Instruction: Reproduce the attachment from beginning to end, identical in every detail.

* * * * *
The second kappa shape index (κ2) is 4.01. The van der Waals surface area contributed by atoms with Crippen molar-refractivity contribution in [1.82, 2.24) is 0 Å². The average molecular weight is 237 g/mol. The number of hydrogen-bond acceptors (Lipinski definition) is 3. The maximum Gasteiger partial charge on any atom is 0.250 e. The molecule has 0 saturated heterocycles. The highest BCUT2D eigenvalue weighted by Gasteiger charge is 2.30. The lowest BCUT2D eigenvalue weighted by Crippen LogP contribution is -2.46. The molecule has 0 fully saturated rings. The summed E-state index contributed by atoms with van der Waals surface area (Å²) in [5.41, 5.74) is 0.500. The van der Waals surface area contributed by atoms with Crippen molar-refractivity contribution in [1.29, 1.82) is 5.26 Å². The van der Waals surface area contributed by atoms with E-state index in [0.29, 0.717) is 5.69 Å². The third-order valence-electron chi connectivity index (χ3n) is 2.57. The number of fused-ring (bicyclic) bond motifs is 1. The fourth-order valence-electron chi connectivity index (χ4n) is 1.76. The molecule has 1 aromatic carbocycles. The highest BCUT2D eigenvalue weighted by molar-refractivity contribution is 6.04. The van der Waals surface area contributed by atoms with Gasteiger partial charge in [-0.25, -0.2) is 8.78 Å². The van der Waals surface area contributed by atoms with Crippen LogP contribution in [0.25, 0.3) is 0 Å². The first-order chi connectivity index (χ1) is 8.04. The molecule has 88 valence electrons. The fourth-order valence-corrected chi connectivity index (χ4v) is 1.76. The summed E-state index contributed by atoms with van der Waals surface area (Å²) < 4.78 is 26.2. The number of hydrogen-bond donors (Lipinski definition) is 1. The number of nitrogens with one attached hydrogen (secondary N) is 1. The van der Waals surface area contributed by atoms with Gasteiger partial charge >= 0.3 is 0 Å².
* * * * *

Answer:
The second kappa shape index (κ2) is 4.01. The van der Waals surface area contributed by atoms with Crippen molar-refractivity contribution in [1.82, 2.24) is 0 Å². The average molecular weight is 237 g/mol. The number of hydrogen-bond acceptors (Lipinski definition) is 3. The maximum Gasteiger partial charge on any atom is 0.250 e. The molecule has 0 saturated heterocycles. The highest BCUT2D eigenvalue weighted by Gasteiger charge is 2.30. The lowest BCUT2D eigenvalue weighted by Crippen LogP contribution is -2.46. The molecule has 0 fully saturated rings. The summed E-state index contributed by atoms with van der Waals surface area (Å²) in [5.41, 5.74) is 0.500. The van der Waals surface area contributed by atoms with Crippen molar-refractivity contribution in [1.29, 1.82) is 5.26 Å². The van der Waals surface area contributed by atoms with E-state index in [0.29, 0.717) is 5.69 Å². The third-order valence-electron chi connectivity index (χ3n) is 2.57. The number of fused-ring (bicyclic) bond motifs is 1. The fourth-order valence-electron chi connectivity index (χ4n) is 1.76. The molecule has 1 aromatic carbocycles. The highest BCUT2D eigenvalue weighted by molar-refractivity contribution is 6.04. The van der Waals surface area contributed by atoms with Gasteiger partial charge in [-0.25, -0.2) is 8.78 Å². The van der Waals surface area contributed by atoms with Crippen LogP contribution in [0.25, 0.3) is 0 Å². The first-order chi connectivity index (χ1) is 8.04. The molecule has 88 valence electrons. The fourth-order valence-corrected chi connectivity index (χ4v) is 1.76. The summed E-state index contributed by atoms with van der Waals surface area (Å²) < 4.78 is 26.2. The number of hydrogen-bond donors (Lipinski definition) is 1. The number of nitrogens with one attached hydrogen (secondary N) is 1. The van der Waals surface area contributed by atoms with Gasteiger partial charge >= 0.3 is 0 Å².